But does this mean that providers need to erect walls around caring for addicted patients? Personally, I think walls and policies would cause me to limit the amount I care for my patients, thereby limiting the quality of their care. My goal is to get it in my head that being a bad guy to them is as helpful to their health as sating their needs. I think it’s going to be tough -– even tougher when I’m the one signing prescriptions.
This entry is dedicated to Mavis Bonnar, an advocate for homeless teens for the better part of three decades.
Speaking as an ER doc--yes you will see a lot of addicts seeking drugs. Many of those seeking drugs will actually be people who look like your friends and neighbors. It would be great if all drug seekers fit a stereotype--but they don't. (Luckily, most states now have systems that allow you to look up recent prescriptions filled state-wide.) Often, the request for drugs will come at the very end as you discharge a patient and many times you will be surprised because there were no prior hints during the ED course.
Your real challenge will come when a known addict comes in with real pain as opposed to "faked" pain. How will you be able to tell the difference?
I think one of the most important things to remember is that we need to treat the pain and that--not being omnipotent--we can't tell who is or isn't telling the truth. It's a "use your best judgement" scenario. Personally, I would rather send an addict back out of my ED with a prescription for 5 mild percocets than send someone away in genuine pain because I thought they were an addict and therefore didn't give them appropriate meds. While I realize that 9 out of 10 times the person might be faking it to get meds, I don't want to be the cause of that 10th time of unbearable suffering. Luckily, this is the policy at my facility and it is one I feel comfortable following.
You will have to decide what is your personal comfort zone and find a way to incorporate that into your workplace guidelines.
Posted by: Lou | Jul 29, 2008 6:49:32 PM
Doc, those drug seekers really scare me ...
Posted by: Viagra Online | Sep 16, 2009 12:32:02 PM
do you know the methods to trace those drug hunters in internet ?
Posted by: Migraine | Oct 15, 2009 9:26:03 AM
Having those methods has to be cool!!
this is a great post, very interesting
Posted by: Generic Viagra | Nov 6, 2009 6:34:37 AM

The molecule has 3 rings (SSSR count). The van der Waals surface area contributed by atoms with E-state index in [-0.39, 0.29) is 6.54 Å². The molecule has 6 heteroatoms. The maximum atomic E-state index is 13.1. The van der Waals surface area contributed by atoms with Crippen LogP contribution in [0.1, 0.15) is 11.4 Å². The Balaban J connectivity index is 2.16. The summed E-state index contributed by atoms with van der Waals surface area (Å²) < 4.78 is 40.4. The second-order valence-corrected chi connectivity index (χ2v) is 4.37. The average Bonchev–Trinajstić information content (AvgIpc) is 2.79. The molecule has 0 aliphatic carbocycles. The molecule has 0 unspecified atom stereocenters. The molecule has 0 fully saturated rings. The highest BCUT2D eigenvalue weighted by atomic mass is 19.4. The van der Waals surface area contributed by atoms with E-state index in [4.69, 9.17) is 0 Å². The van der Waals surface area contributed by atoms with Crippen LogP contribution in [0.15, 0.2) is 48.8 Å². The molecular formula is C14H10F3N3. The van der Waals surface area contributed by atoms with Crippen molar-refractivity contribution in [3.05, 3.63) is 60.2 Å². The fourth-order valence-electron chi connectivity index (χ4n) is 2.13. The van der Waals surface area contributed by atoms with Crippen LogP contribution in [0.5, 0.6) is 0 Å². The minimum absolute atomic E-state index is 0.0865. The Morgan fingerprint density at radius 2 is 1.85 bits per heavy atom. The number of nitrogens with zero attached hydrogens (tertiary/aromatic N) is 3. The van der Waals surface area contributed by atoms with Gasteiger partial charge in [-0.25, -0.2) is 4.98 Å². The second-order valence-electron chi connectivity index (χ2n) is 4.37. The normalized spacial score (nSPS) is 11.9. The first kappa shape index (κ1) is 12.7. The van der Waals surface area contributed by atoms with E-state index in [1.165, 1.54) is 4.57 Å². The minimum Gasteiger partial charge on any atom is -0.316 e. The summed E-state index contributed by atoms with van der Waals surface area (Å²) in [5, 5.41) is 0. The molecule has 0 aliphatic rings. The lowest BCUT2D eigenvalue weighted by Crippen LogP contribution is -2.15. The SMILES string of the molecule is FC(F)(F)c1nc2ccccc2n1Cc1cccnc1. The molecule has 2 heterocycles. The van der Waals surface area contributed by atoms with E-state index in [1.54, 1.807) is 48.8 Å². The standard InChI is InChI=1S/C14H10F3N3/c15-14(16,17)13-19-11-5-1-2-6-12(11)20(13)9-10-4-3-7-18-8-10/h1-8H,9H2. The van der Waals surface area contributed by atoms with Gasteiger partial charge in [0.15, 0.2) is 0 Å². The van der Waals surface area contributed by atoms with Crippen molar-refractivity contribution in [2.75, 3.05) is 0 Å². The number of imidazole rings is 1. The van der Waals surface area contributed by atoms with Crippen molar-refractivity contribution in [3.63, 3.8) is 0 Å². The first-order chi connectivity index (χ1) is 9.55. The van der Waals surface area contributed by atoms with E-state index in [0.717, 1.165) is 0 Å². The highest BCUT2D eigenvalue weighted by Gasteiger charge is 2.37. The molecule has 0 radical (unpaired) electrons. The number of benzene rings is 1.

Very interesting blog about drogs Doctor, thanks for the information!
Posted by: Buy Viagra Prescription | Nov 16, 2009 6:30:45 AM
An opiate addict will pursue any opportunity to acquire substance to sate his craving.
Posted by: buy generic viagra | Jan 20, 2010 10:12:11 AM
Well, it's a matter of what pharmaceutics want, because if you pay attention to the TV spots, you will agree with me about the fact that at least the 30% of them are drug advertisements! It's a whole campaign behind!
Posted by: Generic Viagra | Nov 4, 2010 10:13:58 AM
I consider doctors can work deeply with those drug addicts, because they need help. Indeed, many doctors have helped many addicts but to be a drug addict is difficult, so many of them want to be out but they are still flowing on that terrible situation.
Posted by: Generic Viagra | Nov 4, 2010 10:42:14 AM
There are people that are more vulnerable to this kind of threat. The problem is the surrounding because more people are getting more stress in different forms that they try to escape of it with these kind of addiction.
Posted by: Sildenafil Citrate | Nov 4, 2010 11:04:22 AM
I think that painkiller like any other drug is very common but it is harder to get it because you need prescription in order to get it. Probably that kind of drugs are more accepted by society because you can get it from a Hospital or Drugstore.
Posted by: Generic Cialis | Nov 4, 2010 1:25:02 PM
I think that you understand what pain is. What should people do if they cannot purchase pain killers legally?
Posted by: Clenbuterol | Feb 10, 2011 8:18:26 AM
The comments to this entry are closed.